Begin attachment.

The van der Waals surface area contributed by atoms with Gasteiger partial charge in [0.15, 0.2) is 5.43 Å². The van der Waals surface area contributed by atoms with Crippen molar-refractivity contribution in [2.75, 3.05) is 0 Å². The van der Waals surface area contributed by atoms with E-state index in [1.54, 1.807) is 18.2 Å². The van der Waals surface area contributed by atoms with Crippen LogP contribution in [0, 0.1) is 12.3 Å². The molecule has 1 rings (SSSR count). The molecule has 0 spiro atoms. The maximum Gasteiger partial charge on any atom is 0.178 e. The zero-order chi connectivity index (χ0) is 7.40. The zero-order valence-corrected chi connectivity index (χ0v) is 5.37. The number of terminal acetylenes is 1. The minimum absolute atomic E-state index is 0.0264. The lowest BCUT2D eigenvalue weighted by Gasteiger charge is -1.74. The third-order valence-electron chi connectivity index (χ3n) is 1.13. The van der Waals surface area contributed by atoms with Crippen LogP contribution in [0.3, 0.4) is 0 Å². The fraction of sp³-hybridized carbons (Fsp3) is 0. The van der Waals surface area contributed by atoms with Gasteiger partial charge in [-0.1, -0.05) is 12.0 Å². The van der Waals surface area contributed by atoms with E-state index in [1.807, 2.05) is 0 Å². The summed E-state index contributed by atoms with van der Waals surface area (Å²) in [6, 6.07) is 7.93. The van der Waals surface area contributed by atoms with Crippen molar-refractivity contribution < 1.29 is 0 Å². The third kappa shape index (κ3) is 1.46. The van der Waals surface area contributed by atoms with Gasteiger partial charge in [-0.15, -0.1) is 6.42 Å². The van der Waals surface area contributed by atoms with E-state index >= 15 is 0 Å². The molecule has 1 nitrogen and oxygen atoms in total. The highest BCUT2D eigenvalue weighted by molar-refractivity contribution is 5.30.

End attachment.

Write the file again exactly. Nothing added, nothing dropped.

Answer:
The van der Waals surface area contributed by atoms with Gasteiger partial charge in [0.15, 0.2) is 5.43 Å². The van der Waals surface area contributed by atoms with Crippen molar-refractivity contribution in [2.75, 3.05) is 0 Å². The van der Waals surface area contributed by atoms with E-state index in [1.54, 1.807) is 18.2 Å². The van der Waals surface area contributed by atoms with Crippen LogP contribution in [0, 0.1) is 12.3 Å². The molecule has 1 rings (SSSR count). The molecule has 0 spiro atoms. The maximum Gasteiger partial charge on any atom is 0.178 e. The zero-order chi connectivity index (χ0) is 7.40. The zero-order valence-corrected chi connectivity index (χ0v) is 5.37. The number of terminal acetylenes is 1. The minimum absolute atomic E-state index is 0.0264. The lowest BCUT2D eigenvalue weighted by Gasteiger charge is -1.74. The third-order valence-electron chi connectivity index (χ3n) is 1.13. The van der Waals surface area contributed by atoms with Crippen LogP contribution in [0.3, 0.4) is 0 Å². The fraction of sp³-hybridized carbons (Fsp3) is 0. The van der Waals surface area contributed by atoms with Gasteiger partial charge in [-0.1, -0.05) is 12.0 Å². The van der Waals surface area contributed by atoms with E-state index in [1.807, 2.05) is 0 Å². The summed E-state index contributed by atoms with van der Waals surface area (Å²) in [6, 6.07) is 7.93. The van der Waals surface area contributed by atoms with Crippen molar-refractivity contribution < 1.29 is 0 Å². The third kappa shape index (κ3) is 1.46. The van der Waals surface area contributed by atoms with Gasteiger partial charge in [-0.15, -0.1) is 6.42 Å². The van der Waals surface area contributed by atoms with E-state index >= 15 is 0 Å². The molecule has 1 nitrogen and oxygen atoms in total. The highest BCUT2D eigenvalue weighted by molar-refractivity contribution is 5.30.